(d)   Each witness either

(i)                 Attests and signs the Will; or

(ii)               Acknowledges his signature, in the presence of the testator (but not necessarily in the presence of the other witness), but no form of attestation shall be necessary.

For capacity, the judge referred both to the common law Banks v Goodfellow test and the statutory test in the Mental Capacity Act 2005 (MCA05).  She did not hear any submissions on if the MCA05 test was different to the common law test but felt that the MCA05 test was “more expressly tailored to the issue in this case.”

The test for testamentary capacity laid down in Banks v Goodfellow (1870) LR 5 QB 549 provides that:

It is essential that a testator shall:

  • understand the nature of the act and its effects;
  • understand the extent of the property of which he is disposing; and
  • be able to comprehend and appreciate the claims to which he should give effect.

Section 2 of the Mental Capacity Act 2005 provides so far as relevant:

People who lack capacity.

(1) For the purposes of this Act, a person lacks capacity in relation to a matter if at the

material time he is unable to make a decision for himself in relation to the matter

because of an impairment of, or a disturbance in the functioning of, the mind or brain.

(2) It does not matter whether the impairment or disturbance is permanent or temporary.

(3) A lack of capacity cannot be established merely by reference to—

(a) a person’s age or appearance, or

(b) a condition of his, or an aspect of his behaviour, which might lead others to

make unjustified assumptions about his capacity.

The burden of proof for mental capacity was summarised by Briggs J in Re Key [2010] EWHC 408:

(i) While the burden starts with the propounder of a will to establish capacity, where the

will is duly executed and appears rational on its face, then a court will presume capacity.

(ii) In such a case the evidential burden then shifts to the objector to raise a real doubt

about capacity.

(iii) If a real doubt is raised, the evidential burden shifts back to the propounder to

establish capacity nonetheless.

Knowledge and approval of the contents of a Will by a testator is presumed where the testator had capacity, the Will was properly executed and there is no apparent mistake in the wording of the Will.

If a beneficiary of a Will prepared the Will himself, the suspicion of the court will be aroused. Where the suspicion of the court is aroused the propounder of the Will has the burden of proving affirmatively that the deceased knew and approved of the Will he was executing – Barry v Butlin (1838) 2 Moo PC 480.

The decision

The judge found Lynda and her cousin Pat to be truthful witnesses but their view of the evidence was coloured by their suspicion of the Phythians and their shock at the terms of the 2010 Will.  They had alleged that Richard had used some of the £16,000 from Iris for himself rather than spending it on North Lodge, but Richard had shown that all of the money had been spent on North Lodge.  She therefore treated their evidence of the extent of time spent by Richard and Pamela with Iris with caution.

The judge found Richard had exaggerated his involvement with the Jolly family but she stated that she did not regard him as dishonest and both he and Pamela had spent a great deal of time looking after Iris.  She did find that Richard felt entitled to Iris’ property and disapproved of her family.  This coloured some of his evidence.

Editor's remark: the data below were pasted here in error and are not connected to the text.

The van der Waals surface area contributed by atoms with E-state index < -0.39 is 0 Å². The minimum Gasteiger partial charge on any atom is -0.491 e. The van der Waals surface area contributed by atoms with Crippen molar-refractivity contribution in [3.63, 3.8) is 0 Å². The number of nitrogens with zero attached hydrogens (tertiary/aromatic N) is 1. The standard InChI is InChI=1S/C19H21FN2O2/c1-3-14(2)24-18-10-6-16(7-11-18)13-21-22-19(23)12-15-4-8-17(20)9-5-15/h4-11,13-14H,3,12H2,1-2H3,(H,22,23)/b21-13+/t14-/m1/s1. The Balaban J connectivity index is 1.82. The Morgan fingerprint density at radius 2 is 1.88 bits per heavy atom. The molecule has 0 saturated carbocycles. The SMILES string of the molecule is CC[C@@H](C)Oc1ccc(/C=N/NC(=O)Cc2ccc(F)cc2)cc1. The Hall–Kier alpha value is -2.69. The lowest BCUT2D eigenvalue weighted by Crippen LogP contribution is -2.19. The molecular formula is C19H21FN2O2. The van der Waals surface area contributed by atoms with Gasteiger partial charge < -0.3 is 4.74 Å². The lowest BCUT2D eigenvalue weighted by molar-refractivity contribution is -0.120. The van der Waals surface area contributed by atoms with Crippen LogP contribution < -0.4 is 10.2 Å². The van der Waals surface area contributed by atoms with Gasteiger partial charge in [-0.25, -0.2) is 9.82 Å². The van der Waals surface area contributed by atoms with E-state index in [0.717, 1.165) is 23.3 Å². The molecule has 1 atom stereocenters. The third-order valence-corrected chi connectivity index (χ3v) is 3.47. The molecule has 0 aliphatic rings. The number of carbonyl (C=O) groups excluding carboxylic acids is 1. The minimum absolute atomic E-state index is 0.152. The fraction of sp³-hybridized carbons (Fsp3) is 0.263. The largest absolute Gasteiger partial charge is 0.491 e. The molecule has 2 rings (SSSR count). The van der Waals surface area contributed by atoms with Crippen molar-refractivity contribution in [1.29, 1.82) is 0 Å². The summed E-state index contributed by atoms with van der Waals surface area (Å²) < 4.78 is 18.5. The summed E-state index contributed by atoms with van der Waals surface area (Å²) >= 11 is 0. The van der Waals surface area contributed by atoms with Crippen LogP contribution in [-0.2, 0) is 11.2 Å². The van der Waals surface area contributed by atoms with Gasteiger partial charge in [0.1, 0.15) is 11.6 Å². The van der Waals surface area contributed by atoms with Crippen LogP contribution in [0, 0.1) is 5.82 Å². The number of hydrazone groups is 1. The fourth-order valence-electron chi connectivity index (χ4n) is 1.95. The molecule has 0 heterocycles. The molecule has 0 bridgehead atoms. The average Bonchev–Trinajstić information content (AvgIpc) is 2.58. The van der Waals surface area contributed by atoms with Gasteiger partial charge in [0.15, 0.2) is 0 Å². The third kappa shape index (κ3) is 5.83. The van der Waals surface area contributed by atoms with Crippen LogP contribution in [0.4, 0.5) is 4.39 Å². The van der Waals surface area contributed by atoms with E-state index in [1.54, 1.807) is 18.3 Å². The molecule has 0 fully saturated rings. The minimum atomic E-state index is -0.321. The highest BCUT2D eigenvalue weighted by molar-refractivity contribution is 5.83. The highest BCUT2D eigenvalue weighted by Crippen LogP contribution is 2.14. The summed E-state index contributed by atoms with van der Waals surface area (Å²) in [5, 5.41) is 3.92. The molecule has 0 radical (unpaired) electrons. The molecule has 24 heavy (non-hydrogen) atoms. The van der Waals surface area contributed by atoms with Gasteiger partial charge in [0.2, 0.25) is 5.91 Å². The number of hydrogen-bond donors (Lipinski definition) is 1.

Despite conflicting evidence of whether Jean Naden was in the room at the time Iris signed her Will, the judge found that on balance the Will was properly attested as the proper formalities would have been followed so both witnesses would have watched Iris sign.

When Jean had given evidence it became obvious that she has severe hearing and sight loss (confirmed by her GP) and had much difficulty answering questions. The judge questioned how her much more fluent witness statements had been prepared.  Instead of a solicitor attending her, her own daughter Pat had prepared them and the judge did not find that Jean had any independent recollection of the signing of the Will nor was it safe to rely on her evidence about it.

Although she had found the Will to have been properly executed and to appear rational on the face of it, the judge found that evidence had shown that there should be real doubt about Iris’ mental capacity at the time of making the Will, so the burden shifted to Richard to prove capacity.  Iris had suffered from depression during her lifetime, particularly in response to deaths of members of the family and her GP had prescribed an antidepressant drug following her husband’s death.  Iris had become reclusive following her brother John’s death and was “likely to be undergoing a severe grief reaction to John’s death” at the time she made the Will.

The judge did not find that Richard had proved Iris’ capacity at the time of making the Will and found that she lacked such capacity.  The Will therefore failed.

Although the judge found the Will invalid on the ground of lack of capacity she went on to make findings on the issue of knowledge and approval as most of the evidence at trial had been concerned with that issue.  She found that the suspicions of the court had been aroused by Richard having drawn up the Will himself under which he and his wife benefitted and Richard had not shown that Iris could have known or approved the terms of the Will.

Lynda and Pat were granted letters of administration and Iris’ estate would pass under the intestacy rules.

Richard’s claim for a share of North Lodge on the basis of proprietary estoppel was dismissed as the judge found that Iris had not told him at any time before she made her Will in August 2010 that she would leave him it.  Richard himself had given evidence that he had visited Iris “out of an altruistic desire to be helpful and provide her with companionship” rather than in reliance of any promise.

Practice points

  1. Attendance notes detailing that the requirements of s.9 Wills Act 1837 have been complied with are always recommended.
  2. Is there any suggestion that the deceased lacked capacity? If not there is a strong presumption in favour of the testator having knowledge and approval of what was signed.
  3. Is there any factual evidence of impropriety in the arrangements for the making of the Will such that you should be suspicious of proving it because the person who was involved in its preparation also benefits under it? Try and be as objective as possible.
  4. If a client wants to favour non-family at the expense of family, record their reasons for this, such as rewarding them for years of care.